And, much like the zombie appocalypse, in a major climate change scenario - the single greatest threat is not the weather, it's the other humans. Who will happilly kill you for the water you have.

Comment Re: we were just heading back into an ice age. (Score 1) 163

>the amount of industrialization 150 years ago was trivial compared to today comparable to volcanic activity
And you were doing so well. You almost sounded like what you were saying wasn't complete bullshit... and then you come up with this such and complete and utter fabrication that it's impossible to believe somebody could actually still seriously claim this.
The good news is - we don't have to guess, we have actual numbers. See the American Geophysical Union - who are pretty much the premier experts on volcanoes - actually answered the question. The average annual total CO2 output from volcanoes is 0.025% of what is put out by coal power plants. Just power plants, and just coal. That's not counting cars, or oil plants, or gas plants or any of the other emission generating fossil fuel industries. Just power plants alone put out 4000 times as much CO2 every year as all the volcanoes in the world.
Oh and volcanic climate change, more often than not, is cooling - not heating. Volcanoes are more likely to cover the atmosphere in sun-blocking ash and sulphur, which makes it colder. It was a volcano, after all, that gave Europe it's infamous 19th century year without a summer. Volcanic heating from CO2 is actually extremely rare. It's just not a factor - which is why we believe that most previous major shifts in climate had to do with solar activity or changes in the eath's orbit. Things which are not happening to any significant degree at the moment.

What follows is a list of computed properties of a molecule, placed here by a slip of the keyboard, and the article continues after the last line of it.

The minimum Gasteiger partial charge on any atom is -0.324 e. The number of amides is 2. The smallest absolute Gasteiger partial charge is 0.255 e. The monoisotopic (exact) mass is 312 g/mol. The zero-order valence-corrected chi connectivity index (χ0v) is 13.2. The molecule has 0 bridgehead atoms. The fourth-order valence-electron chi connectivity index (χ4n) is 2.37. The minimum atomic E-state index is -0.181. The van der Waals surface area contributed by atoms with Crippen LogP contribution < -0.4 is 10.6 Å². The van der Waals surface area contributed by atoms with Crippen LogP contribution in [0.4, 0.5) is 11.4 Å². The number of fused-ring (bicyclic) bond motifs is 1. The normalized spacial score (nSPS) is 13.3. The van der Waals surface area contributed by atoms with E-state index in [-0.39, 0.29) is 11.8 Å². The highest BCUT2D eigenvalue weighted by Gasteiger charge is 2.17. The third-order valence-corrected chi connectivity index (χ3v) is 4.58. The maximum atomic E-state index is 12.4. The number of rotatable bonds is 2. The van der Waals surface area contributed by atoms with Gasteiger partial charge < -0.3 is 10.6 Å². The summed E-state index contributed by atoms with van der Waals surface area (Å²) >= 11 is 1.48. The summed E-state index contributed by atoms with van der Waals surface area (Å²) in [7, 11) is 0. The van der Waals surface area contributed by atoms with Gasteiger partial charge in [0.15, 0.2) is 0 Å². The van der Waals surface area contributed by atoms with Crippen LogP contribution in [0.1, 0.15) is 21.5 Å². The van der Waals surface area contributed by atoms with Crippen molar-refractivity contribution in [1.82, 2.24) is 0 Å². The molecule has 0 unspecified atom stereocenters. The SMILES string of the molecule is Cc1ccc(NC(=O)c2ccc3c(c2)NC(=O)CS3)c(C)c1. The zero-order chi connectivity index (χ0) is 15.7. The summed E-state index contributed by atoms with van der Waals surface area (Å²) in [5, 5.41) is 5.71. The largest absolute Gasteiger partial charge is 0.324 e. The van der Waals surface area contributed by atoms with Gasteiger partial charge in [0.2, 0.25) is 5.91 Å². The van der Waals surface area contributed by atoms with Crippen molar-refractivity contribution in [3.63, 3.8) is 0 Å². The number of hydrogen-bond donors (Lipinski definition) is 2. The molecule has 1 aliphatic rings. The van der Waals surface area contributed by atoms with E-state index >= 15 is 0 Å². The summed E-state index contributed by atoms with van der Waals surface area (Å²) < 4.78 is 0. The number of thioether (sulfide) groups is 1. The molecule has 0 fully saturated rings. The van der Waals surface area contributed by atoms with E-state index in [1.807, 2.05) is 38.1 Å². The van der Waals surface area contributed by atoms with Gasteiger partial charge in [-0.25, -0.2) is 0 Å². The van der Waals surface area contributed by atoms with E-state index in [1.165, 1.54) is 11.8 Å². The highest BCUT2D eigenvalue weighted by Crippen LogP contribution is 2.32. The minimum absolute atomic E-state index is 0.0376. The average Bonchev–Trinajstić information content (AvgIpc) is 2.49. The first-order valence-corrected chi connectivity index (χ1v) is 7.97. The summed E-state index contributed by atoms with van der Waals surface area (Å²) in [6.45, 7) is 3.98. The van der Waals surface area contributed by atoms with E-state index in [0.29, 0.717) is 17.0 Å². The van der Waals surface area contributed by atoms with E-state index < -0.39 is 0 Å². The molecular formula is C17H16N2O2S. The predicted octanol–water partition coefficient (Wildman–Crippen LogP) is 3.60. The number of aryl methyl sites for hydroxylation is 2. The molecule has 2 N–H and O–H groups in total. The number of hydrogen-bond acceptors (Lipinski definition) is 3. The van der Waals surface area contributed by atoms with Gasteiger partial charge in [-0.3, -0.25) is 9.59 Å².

>So then - the rise in temperatures 150 years ago was not a result of man-made global warming,
Firstly, the industrial revolution started in the 18th century, not in the 19th, and was well along by 150 years ago - so your claim about the level of industrialization is another flagrant lie easily disputed by anybody who passed high school history class. Now high school history classes tend to be less than stellar in accuracy, being more obsessed with propaganda than actual history but they do tend to get the damn *dates* right.
Besides which - nobody claims there was a significant rise 150 years ago because there wasn't. What there was, was the beginning of the rise that is significant TODAY. It started then, small, and has been accelerating ever since.

>do you think that a libertarian property owner would have no problem (and no recourse in a libertarian society)
Recourse isn't good enough. Recourse cannot happen until after somebody did something bad - perhaps fatal. The ONLY reason to have recourse at all, since there is neither justice nor any other good served by vengeance, is as a deterrent. Prevention is what we actually need.